Functions. Provides Protection for the Central Nervous System Such as Brain and Spinal Cord and Vital Organs such as the Heart and Lungs. Produces Red Blood Cells to Carry Oxygen and White Blood Cells to Protect Against Infection. It Provides a Framework for Muscles to Attach, Then when the Muscles Retract they pull on the Bones of the Skeleton which Act like Levers to Create Movement.
Facts. The Skeletal System Consists of 206 Bones. The Skeletal System has a Network of Tendons, Ligaments and Cartilage that Connect the Bones.
Functions. The epidermis, the outermost layer of skin, provides a waterproof barrier and creates our skin tone. The dermis, beneath the epidermis, contains tough connective tissue, hair follicles, and sweat glands. The deeper subcutaneous tissue (hypodermics) is made of fat and connective tissue.
Facts The average person's skin covers an area of 2 square meters. Skin accounts for about 15% of your body weight.
Muscular system Functions. Movement is done by the muscles contracting. Posture is created by the muscles when the stay contracted for long periods of time. Muscles also protect the organs with certain muscles called smooth muscles. Facts The smallest muscle is in your ear. Your tongue is the strongest muscle. Muscles cannot push only pull.
Digestive system - Digestion works by moving food through the GI tract. Digestion begins in the mouth with chewing and ends in the small intestine. As food passes through the GI tract, it mixes with digestive juices, causing large molecules of food to break down into smaller molecules. The body then absorbs these smaller molecules through the walls of the small intestine into the bloodstream, which delivers them to the rest of the body. Waste products of digestion pass through the large intestine and out of the body as a solid matter called stool.Digestive System Facts 1.7 liters of saliva is produced each day. The esophagus is 25 cm long which is 9’’. An adult's stomach can hold approximately 1.5 liters of material. Digestive System Functions. It starts by ingestion and chewing then goes down the esophagus to the stomach. Then the food is broken down by molecules that the liver, gallbladder produce and is then goes threw the small intestine continuing to be broken down. What is not broken down in then goes to the large intestine and released through the anus.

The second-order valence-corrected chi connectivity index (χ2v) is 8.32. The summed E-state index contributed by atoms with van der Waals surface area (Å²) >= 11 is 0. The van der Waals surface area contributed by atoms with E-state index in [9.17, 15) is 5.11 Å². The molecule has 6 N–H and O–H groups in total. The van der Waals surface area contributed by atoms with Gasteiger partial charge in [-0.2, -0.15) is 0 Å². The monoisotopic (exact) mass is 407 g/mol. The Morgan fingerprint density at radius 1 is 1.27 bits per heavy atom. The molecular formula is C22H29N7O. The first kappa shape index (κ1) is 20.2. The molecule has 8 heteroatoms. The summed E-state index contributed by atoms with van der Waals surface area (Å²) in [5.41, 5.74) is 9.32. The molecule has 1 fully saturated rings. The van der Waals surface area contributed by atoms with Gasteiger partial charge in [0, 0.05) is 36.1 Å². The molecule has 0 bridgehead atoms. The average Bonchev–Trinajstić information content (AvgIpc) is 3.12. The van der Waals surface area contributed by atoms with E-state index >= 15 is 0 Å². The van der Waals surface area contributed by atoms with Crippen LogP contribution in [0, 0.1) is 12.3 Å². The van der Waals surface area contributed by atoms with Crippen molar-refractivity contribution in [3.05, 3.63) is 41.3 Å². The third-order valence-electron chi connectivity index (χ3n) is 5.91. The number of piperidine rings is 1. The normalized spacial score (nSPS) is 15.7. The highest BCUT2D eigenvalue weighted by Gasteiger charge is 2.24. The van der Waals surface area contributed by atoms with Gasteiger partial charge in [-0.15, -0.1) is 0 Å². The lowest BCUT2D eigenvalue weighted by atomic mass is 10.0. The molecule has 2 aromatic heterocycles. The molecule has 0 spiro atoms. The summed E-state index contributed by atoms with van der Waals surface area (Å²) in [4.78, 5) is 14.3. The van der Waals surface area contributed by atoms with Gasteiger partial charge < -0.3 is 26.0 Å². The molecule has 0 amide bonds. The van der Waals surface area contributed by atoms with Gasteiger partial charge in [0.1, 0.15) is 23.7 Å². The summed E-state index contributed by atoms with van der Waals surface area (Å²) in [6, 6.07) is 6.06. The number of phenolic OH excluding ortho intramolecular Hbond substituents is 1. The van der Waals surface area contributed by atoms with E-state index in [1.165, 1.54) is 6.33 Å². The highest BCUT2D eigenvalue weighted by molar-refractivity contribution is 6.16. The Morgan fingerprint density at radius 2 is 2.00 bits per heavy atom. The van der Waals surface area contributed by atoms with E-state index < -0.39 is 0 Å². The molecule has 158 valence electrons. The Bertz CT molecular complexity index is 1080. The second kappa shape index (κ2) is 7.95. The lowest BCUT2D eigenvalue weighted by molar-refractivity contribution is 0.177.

Respiratory System Functions. Lungs (the primary organs are lungs) which carry out gases as we breathe.
It’s a series of organs responsible for taking in oxygen and forcing out carbon dioxide.
Red blood cells collect the oxygen from the lungs and carry it to the parts of the body where it is most needed, during this process, the red blood cells collect the carbon dioxide and and transports it back to the lungs, where it leaves the body as we exhale. Facts. We lose a lot of water when we breath, when at rest you lose up to 0.59 fluid ounces of water.
When a person is at rest we usually breathe between 12 and 15 times a minute.
Changing your sleeping position every 30 minutes is natural due to the body’s need to keep air flow balanced through both of your nostrils.